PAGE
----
Under Part 8 of the Antisocial Behaviour etc. (Scotland) Act 2004, private landlords must apply for registration with their local authority. The local authority must be satisfied that they are fit and proper to be letting houses in order to register them. It is an offence to let a house without being registered, or applying for registration
Why was landlord registration introduced?
Registration has a number of aims. The scheme will enforce minimum standards in private renting and remove the worst landlords from the sector. It will enable tenants and neighbours to identify and contact landlords of private rented property. It will also provide information on the scale and distribution of the sector in Scotland for the first time, allowing local authorities to engage more effectively with landlords and tenants.
How do I benefit from registration?
Registration benefits various groups of people:
Landlords and agents
- gain a stamp of approval from the local authority, can market themselves to tenants/clients as fit and proper
- able to operate in a market without the unfair competition of bad landlords who provide poor housing or inadequate management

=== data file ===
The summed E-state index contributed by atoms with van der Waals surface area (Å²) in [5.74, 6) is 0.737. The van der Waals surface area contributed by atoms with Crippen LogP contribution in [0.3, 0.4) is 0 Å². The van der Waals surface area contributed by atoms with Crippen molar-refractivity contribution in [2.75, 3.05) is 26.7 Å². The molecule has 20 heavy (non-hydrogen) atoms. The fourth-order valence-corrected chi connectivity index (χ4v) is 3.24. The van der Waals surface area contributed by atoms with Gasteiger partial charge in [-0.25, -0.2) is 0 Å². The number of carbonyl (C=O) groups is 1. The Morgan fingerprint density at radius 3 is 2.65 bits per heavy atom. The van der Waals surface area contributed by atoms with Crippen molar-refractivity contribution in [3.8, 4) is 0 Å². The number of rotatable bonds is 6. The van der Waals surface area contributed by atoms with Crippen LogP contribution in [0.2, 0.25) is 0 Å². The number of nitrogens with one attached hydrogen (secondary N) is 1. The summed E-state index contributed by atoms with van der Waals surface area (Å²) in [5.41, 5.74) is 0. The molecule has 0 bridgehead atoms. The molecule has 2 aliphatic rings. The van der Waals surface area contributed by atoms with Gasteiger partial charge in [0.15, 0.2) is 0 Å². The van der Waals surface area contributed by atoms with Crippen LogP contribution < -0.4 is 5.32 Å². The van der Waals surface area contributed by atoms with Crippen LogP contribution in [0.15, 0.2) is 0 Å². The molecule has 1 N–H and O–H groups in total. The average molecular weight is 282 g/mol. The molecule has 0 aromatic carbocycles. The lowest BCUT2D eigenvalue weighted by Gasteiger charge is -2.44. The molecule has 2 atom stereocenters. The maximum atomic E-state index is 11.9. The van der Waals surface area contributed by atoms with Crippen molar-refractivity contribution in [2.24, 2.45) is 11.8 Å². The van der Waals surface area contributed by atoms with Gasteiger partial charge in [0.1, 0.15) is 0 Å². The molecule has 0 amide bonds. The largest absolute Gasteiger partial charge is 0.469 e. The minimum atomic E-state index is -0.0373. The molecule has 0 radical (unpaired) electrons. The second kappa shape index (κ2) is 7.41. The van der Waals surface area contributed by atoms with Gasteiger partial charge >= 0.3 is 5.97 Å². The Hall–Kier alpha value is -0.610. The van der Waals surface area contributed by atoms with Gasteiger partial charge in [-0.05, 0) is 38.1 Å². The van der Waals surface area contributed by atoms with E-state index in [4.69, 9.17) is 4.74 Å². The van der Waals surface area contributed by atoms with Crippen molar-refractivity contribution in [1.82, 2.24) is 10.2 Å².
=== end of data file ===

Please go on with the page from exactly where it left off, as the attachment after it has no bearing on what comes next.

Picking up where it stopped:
- able to identify and contact other landlords in neighbouring properties to organise common repairs
- able to contact the local authority for information and advice about good letting practice
- assured that their landlord (and agent) is fit and proper and meets their legal obligations
- able to identify and contact their landlord (or agent) using the public register
- able to use the public register to identify and contact landlords (or agents) of private rented property to organise common repairs
- assured that the local authority can contact the landlord and has additional powers to act if antisocial behaviour is occurring in a neighbouring rented property
- able to use the information on the private rented sector to plan properly for housing need in their areas
- gain a tool to drive out the worst landlords
- able to deal more effectively with situations where private landlords are failing to address antisocial behaviour in their properties